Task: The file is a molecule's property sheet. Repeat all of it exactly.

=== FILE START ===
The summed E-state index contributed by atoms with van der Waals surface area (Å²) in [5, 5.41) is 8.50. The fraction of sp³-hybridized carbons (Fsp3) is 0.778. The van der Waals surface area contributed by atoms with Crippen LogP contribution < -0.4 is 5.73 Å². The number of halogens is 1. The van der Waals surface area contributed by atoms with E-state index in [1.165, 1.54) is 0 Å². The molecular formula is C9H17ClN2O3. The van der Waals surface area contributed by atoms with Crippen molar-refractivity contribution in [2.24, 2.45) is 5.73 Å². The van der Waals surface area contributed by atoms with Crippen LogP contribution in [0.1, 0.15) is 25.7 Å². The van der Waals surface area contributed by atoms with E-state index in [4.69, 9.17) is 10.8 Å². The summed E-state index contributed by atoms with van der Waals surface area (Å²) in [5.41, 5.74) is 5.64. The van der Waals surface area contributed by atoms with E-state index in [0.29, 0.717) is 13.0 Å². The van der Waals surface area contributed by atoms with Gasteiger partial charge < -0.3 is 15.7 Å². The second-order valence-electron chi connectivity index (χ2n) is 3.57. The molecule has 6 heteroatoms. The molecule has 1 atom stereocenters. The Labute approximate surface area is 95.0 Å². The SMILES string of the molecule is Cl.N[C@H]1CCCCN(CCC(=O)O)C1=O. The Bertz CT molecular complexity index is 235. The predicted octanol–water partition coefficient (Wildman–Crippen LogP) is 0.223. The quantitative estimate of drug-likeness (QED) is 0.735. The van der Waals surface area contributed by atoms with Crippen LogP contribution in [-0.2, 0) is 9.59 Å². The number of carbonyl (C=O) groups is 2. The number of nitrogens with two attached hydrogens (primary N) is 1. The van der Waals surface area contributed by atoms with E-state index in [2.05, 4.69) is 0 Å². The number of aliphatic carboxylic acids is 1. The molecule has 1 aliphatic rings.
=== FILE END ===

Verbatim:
The summed E-state index contributed by atoms with van der Waals surface area (Å²) in [5, 5.41) is 8.50. The fraction of sp³-hybridized carbons (Fsp3) is 0.778. The van der Waals surface area contributed by atoms with Crippen LogP contribution < -0.4 is 5.73 Å². The number of halogens is 1. The van der Waals surface area contributed by atoms with E-state index in [1.165, 1.54) is 0 Å². The molecular formula is C9H17ClN2O3. The van der Waals surface area contributed by atoms with Crippen molar-refractivity contribution in [2.24, 2.45) is 5.73 Å². The van der Waals surface area contributed by atoms with Crippen LogP contribution in [0.1, 0.15) is 25.7 Å². The van der Waals surface area contributed by atoms with E-state index in [4.69, 9.17) is 10.8 Å². The summed E-state index contributed by atoms with van der Waals surface area (Å²) in [5.41, 5.74) is 5.64. The van der Waals surface area contributed by atoms with E-state index in [0.29, 0.717) is 13.0 Å². The van der Waals surface area contributed by atoms with Gasteiger partial charge < -0.3 is 15.7 Å². The second-order valence-electron chi connectivity index (χ2n) is 3.57. The molecule has 6 heteroatoms. The molecule has 1 atom stereocenters. The Labute approximate surface area is 95.0 Å². The SMILES string of the molecule is Cl.N[C@H]1CCCCN(CCC(=O)O)C1=O. The Bertz CT molecular complexity index is 235. The predicted octanol–water partition coefficient (Wildman–Crippen LogP) is 0.223. The quantitative estimate of drug-likeness (QED) is 0.735. The van der Waals surface area contributed by atoms with Crippen LogP contribution in [-0.2, 0) is 9.59 Å². The number of carbonyl (C=O) groups is 2. The number of nitrogens with two attached hydrogens (primary N) is 1. The van der Waals surface area contributed by atoms with E-state index in [2.05, 4.69) is 0 Å². The number of aliphatic carboxylic acids is 1. The molecule has 1 aliphatic rings.